Mariners acquire outfielder Smith from Padres

Seattle sends righty Maurer to San Diego for left-handed hitter

Mariners acquire outfielder Smith from Padres

SEATTLE -- Mariners general manager Jack Zduriencik made a late addition to his holiday shopping cart on Tuesday, as he completed a trade for Padres outfielder Seth Smith that gives Seattle a strong platoon option in right field for 2015.

The Mariners sent right-handed pitcher Brandon Maurer to the Padres in the deal, using their bullpen depth to add another offensive piece to a club looking to challenge in the American League West next season.

Smith, 32, is a left-handed hitter who has performed very well against right-handed pitching in his eight-year Major League career, and he figures to team with recently acquired Justin Ruggiano in a platoon situation in right field.

Zduriencik didn't commit to dividing time in the outfield, saying the players would come to Spring Training and compete for jobs. But Smith has excelled in platoon situations with the A's and Padres in recent years, and he likely will see more of that in Seattle.

Zduriencik on trading for Smith

"We were in search of adding another outfielder," Zduriencik said. "In this case, Seth Smith is a professional hitter, a guy we think can give us really good ABs, particularly against right-handed pitching."

Smith hit .266/.367/.440 with 31 doubles, five triples, 12 home runs and 48 RBIs in 443 at-bats for the Padres last season. He had a park-adjusted OPS+ of 135, ranking ninth in the National League.

Smith has two years and $12.75 million remaining on a contract extension he signed last July with the Padres, with a club option for 2017 for $7 million with a $250,000 buyout.

"He's 32 and we're getting a player that can be with us at least the next three years," Zduriencik said. "He's a grinder with a very professional approach as a hitter. We clearly think he can be with us for a few years and we're happy with that. That was a big component in the deal."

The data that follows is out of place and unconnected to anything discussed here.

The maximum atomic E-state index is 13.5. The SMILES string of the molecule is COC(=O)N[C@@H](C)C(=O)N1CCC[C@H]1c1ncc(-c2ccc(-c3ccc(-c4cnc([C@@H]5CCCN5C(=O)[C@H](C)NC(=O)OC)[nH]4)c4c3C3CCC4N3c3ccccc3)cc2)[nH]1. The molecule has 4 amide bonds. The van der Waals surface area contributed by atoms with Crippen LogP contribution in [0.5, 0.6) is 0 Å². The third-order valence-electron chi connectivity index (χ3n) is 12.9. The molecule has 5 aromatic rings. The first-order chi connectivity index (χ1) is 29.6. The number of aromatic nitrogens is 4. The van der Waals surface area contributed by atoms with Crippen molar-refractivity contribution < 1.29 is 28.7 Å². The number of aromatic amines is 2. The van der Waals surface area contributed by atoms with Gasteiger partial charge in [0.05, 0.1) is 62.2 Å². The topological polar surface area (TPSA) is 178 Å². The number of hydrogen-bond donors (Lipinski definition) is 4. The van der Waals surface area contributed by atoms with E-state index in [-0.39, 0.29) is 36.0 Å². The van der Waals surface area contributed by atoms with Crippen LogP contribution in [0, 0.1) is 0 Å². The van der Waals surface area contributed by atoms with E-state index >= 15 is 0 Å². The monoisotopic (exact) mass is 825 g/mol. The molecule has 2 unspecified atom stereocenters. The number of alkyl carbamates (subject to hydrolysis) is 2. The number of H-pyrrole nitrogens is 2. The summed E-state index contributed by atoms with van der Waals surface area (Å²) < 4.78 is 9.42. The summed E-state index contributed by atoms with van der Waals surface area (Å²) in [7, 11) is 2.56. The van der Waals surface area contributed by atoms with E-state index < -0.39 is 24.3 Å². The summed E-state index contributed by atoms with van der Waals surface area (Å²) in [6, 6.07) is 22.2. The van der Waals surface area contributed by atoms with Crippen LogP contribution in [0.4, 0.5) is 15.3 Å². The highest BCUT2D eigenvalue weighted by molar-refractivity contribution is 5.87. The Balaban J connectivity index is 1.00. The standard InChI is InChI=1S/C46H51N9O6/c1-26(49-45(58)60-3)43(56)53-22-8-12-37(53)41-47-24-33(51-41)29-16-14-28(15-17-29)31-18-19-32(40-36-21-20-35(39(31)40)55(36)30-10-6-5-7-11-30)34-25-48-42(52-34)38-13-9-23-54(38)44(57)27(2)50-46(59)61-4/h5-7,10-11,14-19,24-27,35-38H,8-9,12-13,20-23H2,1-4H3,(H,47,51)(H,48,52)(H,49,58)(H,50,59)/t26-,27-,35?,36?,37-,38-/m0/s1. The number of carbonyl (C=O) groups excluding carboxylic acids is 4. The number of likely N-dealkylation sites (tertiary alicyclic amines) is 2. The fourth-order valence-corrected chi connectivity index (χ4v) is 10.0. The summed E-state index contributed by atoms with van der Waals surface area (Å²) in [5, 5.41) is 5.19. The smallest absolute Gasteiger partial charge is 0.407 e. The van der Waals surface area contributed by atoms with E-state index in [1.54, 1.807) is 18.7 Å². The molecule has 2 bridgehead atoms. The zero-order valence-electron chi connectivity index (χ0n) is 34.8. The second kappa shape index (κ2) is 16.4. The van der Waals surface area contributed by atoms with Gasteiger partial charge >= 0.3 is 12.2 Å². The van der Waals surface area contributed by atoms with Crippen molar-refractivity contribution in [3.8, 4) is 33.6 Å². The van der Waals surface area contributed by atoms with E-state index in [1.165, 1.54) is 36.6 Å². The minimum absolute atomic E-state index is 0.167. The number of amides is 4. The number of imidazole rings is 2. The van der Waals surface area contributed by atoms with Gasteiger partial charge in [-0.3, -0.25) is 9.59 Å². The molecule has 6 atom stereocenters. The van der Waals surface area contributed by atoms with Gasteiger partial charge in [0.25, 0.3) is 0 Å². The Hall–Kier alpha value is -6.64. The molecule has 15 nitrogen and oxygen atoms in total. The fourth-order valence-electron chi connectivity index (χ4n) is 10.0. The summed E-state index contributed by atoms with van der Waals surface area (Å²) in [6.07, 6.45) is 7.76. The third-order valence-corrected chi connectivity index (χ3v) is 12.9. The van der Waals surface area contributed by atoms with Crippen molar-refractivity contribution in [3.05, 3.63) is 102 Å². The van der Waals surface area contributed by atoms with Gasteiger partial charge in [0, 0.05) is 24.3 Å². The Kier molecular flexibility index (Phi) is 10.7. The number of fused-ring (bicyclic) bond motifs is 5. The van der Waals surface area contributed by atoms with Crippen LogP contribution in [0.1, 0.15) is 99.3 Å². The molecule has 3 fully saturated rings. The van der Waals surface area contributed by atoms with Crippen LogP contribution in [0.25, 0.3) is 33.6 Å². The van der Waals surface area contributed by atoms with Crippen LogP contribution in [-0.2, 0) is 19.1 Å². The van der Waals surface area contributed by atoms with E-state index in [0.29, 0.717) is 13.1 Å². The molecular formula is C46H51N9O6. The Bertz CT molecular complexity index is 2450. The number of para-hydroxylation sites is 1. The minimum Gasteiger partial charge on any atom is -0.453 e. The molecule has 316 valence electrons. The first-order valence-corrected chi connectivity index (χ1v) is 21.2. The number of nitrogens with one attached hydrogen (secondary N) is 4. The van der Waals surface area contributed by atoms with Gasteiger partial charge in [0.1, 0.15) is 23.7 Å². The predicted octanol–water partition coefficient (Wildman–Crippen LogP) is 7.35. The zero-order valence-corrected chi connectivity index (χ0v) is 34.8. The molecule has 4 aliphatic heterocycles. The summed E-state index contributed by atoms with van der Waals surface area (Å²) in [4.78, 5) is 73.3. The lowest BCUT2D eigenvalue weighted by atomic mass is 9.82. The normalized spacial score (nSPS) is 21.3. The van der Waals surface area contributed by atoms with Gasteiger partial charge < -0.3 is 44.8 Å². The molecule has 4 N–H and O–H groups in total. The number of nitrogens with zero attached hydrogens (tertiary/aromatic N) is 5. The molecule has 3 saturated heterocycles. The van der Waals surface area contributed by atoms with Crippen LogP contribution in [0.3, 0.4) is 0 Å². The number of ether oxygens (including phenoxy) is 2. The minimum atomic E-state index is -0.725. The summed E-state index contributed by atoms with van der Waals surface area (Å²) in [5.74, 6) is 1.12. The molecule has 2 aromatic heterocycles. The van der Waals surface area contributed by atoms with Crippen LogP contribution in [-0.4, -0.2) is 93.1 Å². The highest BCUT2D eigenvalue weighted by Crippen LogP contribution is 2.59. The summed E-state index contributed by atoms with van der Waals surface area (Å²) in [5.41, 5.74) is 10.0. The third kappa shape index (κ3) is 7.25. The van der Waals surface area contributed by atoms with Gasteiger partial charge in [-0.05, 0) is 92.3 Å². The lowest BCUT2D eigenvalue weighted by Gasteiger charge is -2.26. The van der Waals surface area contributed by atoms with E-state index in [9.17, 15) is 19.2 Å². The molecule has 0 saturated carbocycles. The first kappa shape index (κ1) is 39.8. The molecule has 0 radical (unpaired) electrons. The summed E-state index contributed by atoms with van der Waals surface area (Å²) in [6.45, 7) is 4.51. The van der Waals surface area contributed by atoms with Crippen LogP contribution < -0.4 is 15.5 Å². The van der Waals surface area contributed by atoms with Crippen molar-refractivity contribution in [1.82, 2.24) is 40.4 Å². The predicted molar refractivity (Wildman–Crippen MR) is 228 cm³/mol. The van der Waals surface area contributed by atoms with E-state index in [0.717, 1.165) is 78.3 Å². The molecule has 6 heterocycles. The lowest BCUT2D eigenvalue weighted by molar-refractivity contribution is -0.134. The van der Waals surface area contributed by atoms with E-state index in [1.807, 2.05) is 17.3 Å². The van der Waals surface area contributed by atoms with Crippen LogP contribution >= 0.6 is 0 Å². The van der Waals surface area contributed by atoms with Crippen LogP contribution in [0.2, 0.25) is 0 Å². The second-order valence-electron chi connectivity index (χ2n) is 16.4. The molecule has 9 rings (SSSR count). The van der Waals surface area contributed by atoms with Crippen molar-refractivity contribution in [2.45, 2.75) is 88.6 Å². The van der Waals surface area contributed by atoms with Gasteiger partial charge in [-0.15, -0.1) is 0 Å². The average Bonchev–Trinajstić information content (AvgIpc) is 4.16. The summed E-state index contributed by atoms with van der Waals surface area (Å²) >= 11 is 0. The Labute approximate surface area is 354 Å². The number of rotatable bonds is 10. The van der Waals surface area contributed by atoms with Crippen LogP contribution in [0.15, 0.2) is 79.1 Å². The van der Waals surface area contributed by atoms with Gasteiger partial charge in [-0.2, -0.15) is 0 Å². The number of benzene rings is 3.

Smith has a career line of .277/.358/.481 for an .839 OPS against right-handed pitchers, compared to .205/.291/.314 for a .605 OPS against southpaws. That would seem to make him a nice match with the right-handed-hitting Ruggiano, who was acquired from the Cubs on Dec. 17 and has a career OPS of .836 vs. lefties compared to .704 against righties.

The 6-foot-3, 210-pound Smith also has performed well at pitcher-friendly Petco Park and Safeco Field in his career. He has a .276/.361/.473 slash line in 102 games at Petco and a .291/.361/.436 line in 16 games at Safeco.

The Mariners' pitching staff posted the AL's lowest ERA last season (3.17), but Zduriencik is looking to upgrade an offense that finished 11th among the league's 15 teams in scoring and last in OPS. The club traded right fielder Michael Saunders to the Blue Jays in early December to open up the right-field spot. The left-handed-hitting Saunders has a career OPS of .709 against right-handers and .636 vs. left-handers.

Smith was one of the Padres' most consistent hitters last season, but he became expendable after San Diego acquired outfielders Matt Kemp, Justin Upton and Wil Myers in a roster makeover by new general manager A.J. Preller.